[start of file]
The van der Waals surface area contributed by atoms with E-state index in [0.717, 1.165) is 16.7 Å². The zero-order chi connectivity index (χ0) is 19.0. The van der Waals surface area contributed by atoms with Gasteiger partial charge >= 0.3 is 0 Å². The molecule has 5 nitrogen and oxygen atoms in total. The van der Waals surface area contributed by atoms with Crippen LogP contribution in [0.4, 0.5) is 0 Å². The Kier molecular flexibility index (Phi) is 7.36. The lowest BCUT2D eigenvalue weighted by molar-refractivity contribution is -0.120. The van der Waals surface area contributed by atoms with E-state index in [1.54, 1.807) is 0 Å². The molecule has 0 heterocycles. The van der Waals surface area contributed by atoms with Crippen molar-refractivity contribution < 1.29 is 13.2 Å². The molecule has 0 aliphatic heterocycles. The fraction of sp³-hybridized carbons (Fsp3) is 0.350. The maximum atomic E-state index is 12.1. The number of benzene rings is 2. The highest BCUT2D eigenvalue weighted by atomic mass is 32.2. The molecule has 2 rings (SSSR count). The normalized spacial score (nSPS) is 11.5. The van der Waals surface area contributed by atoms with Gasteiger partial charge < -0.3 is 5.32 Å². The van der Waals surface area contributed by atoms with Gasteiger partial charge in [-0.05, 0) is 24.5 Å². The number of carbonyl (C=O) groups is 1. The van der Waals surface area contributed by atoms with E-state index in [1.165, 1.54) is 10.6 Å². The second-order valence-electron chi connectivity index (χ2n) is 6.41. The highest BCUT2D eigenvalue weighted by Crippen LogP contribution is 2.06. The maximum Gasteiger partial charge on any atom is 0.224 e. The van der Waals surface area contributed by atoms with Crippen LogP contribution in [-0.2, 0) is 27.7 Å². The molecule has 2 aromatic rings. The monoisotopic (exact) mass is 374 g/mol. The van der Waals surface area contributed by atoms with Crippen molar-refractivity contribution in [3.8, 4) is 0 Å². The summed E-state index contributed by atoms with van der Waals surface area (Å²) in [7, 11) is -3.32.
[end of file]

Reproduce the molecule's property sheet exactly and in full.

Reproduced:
The van der Waals surface area contributed by atoms with E-state index in [0.717, 1.165) is 16.7 Å². The zero-order chi connectivity index (χ0) is 19.0. The van der Waals surface area contributed by atoms with Gasteiger partial charge >= 0.3 is 0 Å². The molecule has 5 nitrogen and oxygen atoms in total. The van der Waals surface area contributed by atoms with Crippen LogP contribution in [0.4, 0.5) is 0 Å². The Kier molecular flexibility index (Phi) is 7.36. The lowest BCUT2D eigenvalue weighted by molar-refractivity contribution is -0.120. The van der Waals surface area contributed by atoms with E-state index in [1.54, 1.807) is 0 Å². The molecule has 0 heterocycles. The van der Waals surface area contributed by atoms with Crippen molar-refractivity contribution < 1.29 is 13.2 Å². The molecule has 0 aliphatic heterocycles. The fraction of sp³-hybridized carbons (Fsp3) is 0.350. The maximum atomic E-state index is 12.1. The number of benzene rings is 2. The highest BCUT2D eigenvalue weighted by atomic mass is 32.2. The molecule has 2 rings (SSSR count). The normalized spacial score (nSPS) is 11.5. The van der Waals surface area contributed by atoms with Gasteiger partial charge < -0.3 is 5.32 Å². The van der Waals surface area contributed by atoms with Gasteiger partial charge in [-0.05, 0) is 24.5 Å². The number of carbonyl (C=O) groups is 1. The van der Waals surface area contributed by atoms with E-state index in [1.165, 1.54) is 10.6 Å². The second-order valence-electron chi connectivity index (χ2n) is 6.41. The highest BCUT2D eigenvalue weighted by Crippen LogP contribution is 2.06. The maximum Gasteiger partial charge on any atom is 0.224 e. The van der Waals surface area contributed by atoms with Crippen LogP contribution in [-0.2, 0) is 27.7 Å². The molecule has 2 aromatic rings. The monoisotopic (exact) mass is 374 g/mol. The van der Waals surface area contributed by atoms with Crippen molar-refractivity contribution in [3.8, 4) is 0 Å². The summed E-state index contributed by atoms with van der Waals surface area (Å²) in [7, 11) is -3.32.